A journey to the devastation and hope of Chernobyl

“Chernobyl” conjures up images of death, doom and desolation like few other place names. It is burnt onto the collective consciousness as a symbol of the potential dangers of technological progress. A reminder that technology is only our friend if we can keep it under control. It was here in Northern Ukraine that it happened: the worst case scenario, the nightmare vision of a nuclear disaster come true. Deaths running into the thousands and a whole region made uninhabitable for decades. And it was precisely to this place of devastation that Kuoni, through its ananea programme, organised a trip in collaboration with the Green Cross charity.

Why would Kuoni want travellers to be confronted with this disaster? And what would our guests expect of such a trip? What would they find? A visit to Chernobyl is an on-the-edge experience for travellers and a risky venture for a travel company. We took the risk because we take our commitment to authenticity seriously and because we believe that if a travel company really wants to show its guests the world in all its variety and diversity, it shouldn’t balk at difficult or uncomfortable destinations. A journey like this is a life-changing experience. It can help us to grow, give us unforgettable encounters and experiences, and transform our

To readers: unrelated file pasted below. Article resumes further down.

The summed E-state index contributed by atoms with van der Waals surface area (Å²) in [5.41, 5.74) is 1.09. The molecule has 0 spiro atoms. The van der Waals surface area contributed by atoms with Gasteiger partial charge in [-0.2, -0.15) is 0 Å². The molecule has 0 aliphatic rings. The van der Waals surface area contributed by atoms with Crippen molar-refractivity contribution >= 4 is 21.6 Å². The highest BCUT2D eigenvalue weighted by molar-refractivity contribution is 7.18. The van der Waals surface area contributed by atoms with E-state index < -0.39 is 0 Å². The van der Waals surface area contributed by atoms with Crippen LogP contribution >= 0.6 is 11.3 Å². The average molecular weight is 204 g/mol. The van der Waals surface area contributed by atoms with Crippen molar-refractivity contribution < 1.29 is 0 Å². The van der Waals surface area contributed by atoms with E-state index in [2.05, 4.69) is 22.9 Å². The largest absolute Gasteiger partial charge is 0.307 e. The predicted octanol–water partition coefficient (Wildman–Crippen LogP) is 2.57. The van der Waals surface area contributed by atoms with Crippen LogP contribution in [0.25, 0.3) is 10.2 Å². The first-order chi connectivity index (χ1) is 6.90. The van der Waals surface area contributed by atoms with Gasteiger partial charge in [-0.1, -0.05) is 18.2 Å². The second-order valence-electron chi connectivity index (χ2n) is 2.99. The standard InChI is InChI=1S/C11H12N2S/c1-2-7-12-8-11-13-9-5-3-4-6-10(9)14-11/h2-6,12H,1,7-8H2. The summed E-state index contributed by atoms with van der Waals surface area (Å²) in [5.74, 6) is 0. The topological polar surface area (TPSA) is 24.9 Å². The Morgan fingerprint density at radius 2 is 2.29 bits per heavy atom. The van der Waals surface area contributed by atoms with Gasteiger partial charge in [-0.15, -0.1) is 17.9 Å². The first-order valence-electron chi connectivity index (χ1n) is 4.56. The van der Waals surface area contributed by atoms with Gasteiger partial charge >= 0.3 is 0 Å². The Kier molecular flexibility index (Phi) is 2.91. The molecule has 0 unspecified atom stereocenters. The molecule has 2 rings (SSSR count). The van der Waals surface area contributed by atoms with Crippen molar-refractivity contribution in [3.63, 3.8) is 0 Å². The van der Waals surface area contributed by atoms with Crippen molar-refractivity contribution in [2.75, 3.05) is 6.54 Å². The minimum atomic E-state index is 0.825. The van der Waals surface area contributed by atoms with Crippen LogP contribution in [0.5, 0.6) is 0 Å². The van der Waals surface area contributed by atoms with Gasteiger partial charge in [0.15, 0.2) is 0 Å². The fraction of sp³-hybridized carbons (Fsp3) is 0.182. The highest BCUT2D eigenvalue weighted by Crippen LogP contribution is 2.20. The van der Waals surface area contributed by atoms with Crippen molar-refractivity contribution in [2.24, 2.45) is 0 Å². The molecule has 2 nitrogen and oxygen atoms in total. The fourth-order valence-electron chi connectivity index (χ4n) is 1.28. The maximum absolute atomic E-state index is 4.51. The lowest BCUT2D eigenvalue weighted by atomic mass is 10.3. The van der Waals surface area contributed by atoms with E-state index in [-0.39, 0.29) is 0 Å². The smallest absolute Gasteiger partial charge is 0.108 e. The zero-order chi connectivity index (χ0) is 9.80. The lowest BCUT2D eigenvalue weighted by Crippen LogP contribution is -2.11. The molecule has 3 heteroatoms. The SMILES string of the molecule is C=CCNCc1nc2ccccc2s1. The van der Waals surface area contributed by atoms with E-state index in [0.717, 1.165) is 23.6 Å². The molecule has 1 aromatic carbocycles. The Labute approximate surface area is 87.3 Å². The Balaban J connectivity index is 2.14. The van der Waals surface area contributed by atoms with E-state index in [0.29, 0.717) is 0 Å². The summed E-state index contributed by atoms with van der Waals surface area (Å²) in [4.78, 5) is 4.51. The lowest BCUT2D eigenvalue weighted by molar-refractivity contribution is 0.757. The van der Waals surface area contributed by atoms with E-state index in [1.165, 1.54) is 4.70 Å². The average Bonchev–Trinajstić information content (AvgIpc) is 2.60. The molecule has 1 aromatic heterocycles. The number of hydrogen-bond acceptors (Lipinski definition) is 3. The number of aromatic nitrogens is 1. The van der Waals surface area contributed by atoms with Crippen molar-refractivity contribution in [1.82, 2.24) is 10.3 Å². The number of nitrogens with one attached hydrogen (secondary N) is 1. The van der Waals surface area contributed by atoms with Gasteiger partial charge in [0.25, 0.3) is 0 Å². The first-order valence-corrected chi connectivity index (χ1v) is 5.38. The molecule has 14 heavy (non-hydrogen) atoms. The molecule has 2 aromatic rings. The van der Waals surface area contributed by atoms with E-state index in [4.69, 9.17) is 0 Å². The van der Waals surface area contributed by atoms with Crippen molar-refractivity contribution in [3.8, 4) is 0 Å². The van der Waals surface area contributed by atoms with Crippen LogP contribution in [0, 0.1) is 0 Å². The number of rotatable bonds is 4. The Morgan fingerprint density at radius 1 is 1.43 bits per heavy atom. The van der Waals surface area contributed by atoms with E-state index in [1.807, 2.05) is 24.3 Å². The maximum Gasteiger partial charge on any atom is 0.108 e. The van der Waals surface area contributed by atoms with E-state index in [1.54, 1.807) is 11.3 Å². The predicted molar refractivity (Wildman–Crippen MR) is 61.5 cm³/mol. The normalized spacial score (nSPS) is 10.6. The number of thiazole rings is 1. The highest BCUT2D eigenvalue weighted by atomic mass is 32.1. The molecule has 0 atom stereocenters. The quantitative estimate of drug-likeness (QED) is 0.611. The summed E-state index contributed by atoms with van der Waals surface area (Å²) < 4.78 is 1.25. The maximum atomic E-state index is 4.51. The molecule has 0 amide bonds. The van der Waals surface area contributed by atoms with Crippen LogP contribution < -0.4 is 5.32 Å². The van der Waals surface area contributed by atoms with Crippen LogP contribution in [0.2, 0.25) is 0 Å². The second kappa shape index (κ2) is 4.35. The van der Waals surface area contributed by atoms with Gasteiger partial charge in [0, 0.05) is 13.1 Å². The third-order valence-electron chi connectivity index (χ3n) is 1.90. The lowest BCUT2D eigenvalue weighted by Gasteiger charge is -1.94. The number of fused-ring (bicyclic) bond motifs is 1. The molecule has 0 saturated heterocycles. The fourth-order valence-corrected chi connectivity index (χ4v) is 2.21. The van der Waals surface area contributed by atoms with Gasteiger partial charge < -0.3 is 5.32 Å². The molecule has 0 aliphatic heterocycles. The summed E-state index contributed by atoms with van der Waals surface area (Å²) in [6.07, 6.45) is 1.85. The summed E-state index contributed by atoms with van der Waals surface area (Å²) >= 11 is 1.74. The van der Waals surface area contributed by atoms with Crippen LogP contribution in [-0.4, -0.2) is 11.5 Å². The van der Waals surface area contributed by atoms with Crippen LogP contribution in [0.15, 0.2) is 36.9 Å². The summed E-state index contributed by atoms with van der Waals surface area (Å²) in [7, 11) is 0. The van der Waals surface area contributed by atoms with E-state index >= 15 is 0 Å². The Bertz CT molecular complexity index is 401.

consciousness. You learn a lot visiting Chernobyl, and the range of contrasting experiences is enormous. You stand bewildered in front of the destroyed reactor, covered with only a makeshift protective sarcophagus of concrete, and you can still easily imagine the huge destructive potential it once had. Scattered around, we can still see relics of the deadly struggle fought by workers as they hastily cleared away the radioactive rubble and tried to repair the damage, protected by gas masks and armed with shovels.

We find abandoned toys and, in a particularly poignant moment, imagine the

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